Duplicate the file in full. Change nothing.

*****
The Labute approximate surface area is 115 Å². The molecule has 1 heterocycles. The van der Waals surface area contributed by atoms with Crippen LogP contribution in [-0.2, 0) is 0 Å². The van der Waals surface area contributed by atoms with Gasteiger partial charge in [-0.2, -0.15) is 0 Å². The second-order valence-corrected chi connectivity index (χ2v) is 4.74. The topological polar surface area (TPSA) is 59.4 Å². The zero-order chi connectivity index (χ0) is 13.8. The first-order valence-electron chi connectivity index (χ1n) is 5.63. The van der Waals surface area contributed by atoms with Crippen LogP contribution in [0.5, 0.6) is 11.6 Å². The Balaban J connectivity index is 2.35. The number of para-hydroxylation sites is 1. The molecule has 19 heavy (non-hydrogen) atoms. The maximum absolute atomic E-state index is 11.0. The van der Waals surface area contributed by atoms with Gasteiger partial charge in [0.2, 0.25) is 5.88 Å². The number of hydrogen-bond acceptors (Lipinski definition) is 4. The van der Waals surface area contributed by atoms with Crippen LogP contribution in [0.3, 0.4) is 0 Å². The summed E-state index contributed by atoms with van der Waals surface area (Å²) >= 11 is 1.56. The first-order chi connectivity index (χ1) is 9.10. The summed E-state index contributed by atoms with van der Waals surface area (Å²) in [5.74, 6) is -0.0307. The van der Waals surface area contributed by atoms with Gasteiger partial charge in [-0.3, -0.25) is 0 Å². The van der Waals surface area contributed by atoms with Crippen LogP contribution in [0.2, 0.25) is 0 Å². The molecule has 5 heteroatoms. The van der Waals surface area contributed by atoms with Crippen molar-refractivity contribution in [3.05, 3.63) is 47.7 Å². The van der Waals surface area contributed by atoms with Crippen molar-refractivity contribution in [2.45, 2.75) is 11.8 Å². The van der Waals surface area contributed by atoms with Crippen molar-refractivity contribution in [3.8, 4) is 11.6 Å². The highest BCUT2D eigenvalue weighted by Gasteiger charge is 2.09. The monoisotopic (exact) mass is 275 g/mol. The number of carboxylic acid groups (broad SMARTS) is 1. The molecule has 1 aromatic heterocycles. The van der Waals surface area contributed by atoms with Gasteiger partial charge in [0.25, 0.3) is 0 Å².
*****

The Labute approximate surface area is 115 Å². The molecule has 1 heterocycles. The van der Waals surface area contributed by atoms with Crippen LogP contribution in [-0.2, 0) is 0 Å². The van der Waals surface area contributed by atoms with Gasteiger partial charge in [-0.2, -0.15) is 0 Å². The second-order valence-corrected chi connectivity index (χ2v) is 4.74. The topological polar surface area (TPSA) is 59.4 Å². The zero-order chi connectivity index (χ0) is 13.8. The first-order valence-electron chi connectivity index (χ1n) is 5.63. The van der Waals surface area contributed by atoms with Crippen LogP contribution in [0.5, 0.6) is 11.6 Å². The Balaban J connectivity index is 2.35. The number of para-hydroxylation sites is 1. The molecule has 19 heavy (non-hydrogen) atoms. The maximum absolute atomic E-state index is 11.0. The van der Waals surface area contributed by atoms with Gasteiger partial charge in [0.2, 0.25) is 5.88 Å². The number of hydrogen-bond acceptors (Lipinski definition) is 4. The van der Waals surface area contributed by atoms with Crippen LogP contribution in [0.3, 0.4) is 0 Å². The summed E-state index contributed by atoms with van der Waals surface area (Å²) >= 11 is 1.56. The first-order chi connectivity index (χ1) is 9.10. The summed E-state index contributed by atoms with van der Waals surface area (Å²) in [5.74, 6) is -0.0307. The van der Waals surface area contributed by atoms with Gasteiger partial charge in [-0.3, -0.25) is 0 Å². The van der Waals surface area contributed by atoms with Crippen LogP contribution in [0.2, 0.25) is 0 Å². The molecule has 5 heteroatoms. The van der Waals surface area contributed by atoms with Crippen molar-refractivity contribution in [3.05, 3.63) is 47.7 Å². The van der Waals surface area contributed by atoms with Crippen molar-refractivity contribution in [2.45, 2.75) is 11.8 Å². The van der Waals surface area contributed by atoms with Crippen molar-refractivity contribution in [3.8, 4) is 11.6 Å². The highest BCUT2D eigenvalue weighted by Gasteiger charge is 2.09. The monoisotopic (exact) mass is 275 g/mol. The number of carboxylic acid groups (broad SMARTS) is 1. The molecule has 1 aromatic heterocycles. The van der Waals surface area contributed by atoms with Gasteiger partial charge in [0.25, 0.3) is 0 Å².